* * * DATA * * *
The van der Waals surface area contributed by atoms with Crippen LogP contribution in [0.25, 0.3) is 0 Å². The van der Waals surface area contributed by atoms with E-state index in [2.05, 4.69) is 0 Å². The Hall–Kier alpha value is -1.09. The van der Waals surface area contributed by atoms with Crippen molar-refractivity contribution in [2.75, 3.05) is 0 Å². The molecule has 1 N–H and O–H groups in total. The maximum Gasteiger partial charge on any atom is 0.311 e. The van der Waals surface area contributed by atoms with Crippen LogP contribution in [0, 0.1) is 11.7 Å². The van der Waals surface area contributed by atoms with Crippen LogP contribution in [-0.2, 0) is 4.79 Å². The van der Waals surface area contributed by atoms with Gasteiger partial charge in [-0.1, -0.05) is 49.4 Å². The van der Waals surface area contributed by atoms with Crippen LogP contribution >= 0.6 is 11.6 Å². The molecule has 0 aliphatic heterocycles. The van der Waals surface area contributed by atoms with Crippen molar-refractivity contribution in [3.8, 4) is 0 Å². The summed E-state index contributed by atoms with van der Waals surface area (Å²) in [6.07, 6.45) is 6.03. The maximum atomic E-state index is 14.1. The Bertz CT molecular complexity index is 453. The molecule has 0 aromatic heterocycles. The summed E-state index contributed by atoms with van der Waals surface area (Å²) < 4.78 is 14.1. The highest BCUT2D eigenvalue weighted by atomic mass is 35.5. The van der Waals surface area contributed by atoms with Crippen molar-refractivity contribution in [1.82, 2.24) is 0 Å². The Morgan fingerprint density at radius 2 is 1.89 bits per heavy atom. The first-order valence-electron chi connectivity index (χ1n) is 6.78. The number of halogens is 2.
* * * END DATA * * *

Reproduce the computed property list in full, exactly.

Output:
The van der Waals surface area contributed by atoms with Crippen LogP contribution in [0.25, 0.3) is 0 Å². The van der Waals surface area contributed by atoms with E-state index in [2.05, 4.69) is 0 Å². The Hall–Kier alpha value is -1.09. The van der Waals surface area contributed by atoms with Crippen molar-refractivity contribution in [2.75, 3.05) is 0 Å². The molecule has 1 N–H and O–H groups in total. The maximum Gasteiger partial charge on any atom is 0.311 e. The van der Waals surface area contributed by atoms with Crippen LogP contribution in [0, 0.1) is 11.7 Å². The van der Waals surface area contributed by atoms with Crippen LogP contribution in [-0.2, 0) is 4.79 Å². The van der Waals surface area contributed by atoms with Gasteiger partial charge in [-0.1, -0.05) is 49.4 Å². The van der Waals surface area contributed by atoms with Crippen LogP contribution >= 0.6 is 11.6 Å². The molecule has 0 aliphatic heterocycles. The van der Waals surface area contributed by atoms with Crippen molar-refractivity contribution in [3.8, 4) is 0 Å². The summed E-state index contributed by atoms with van der Waals surface area (Å²) in [6.07, 6.45) is 6.03. The maximum atomic E-state index is 14.1. The Bertz CT molecular complexity index is 453. The molecule has 0 aromatic heterocycles. The summed E-state index contributed by atoms with van der Waals surface area (Å²) < 4.78 is 14.1. The highest BCUT2D eigenvalue weighted by atomic mass is 35.5. The van der Waals surface area contributed by atoms with Crippen molar-refractivity contribution in [1.82, 2.24) is 0 Å². The Morgan fingerprint density at radius 2 is 1.89 bits per heavy atom. The first-order valence-electron chi connectivity index (χ1n) is 6.78. The number of halogens is 2.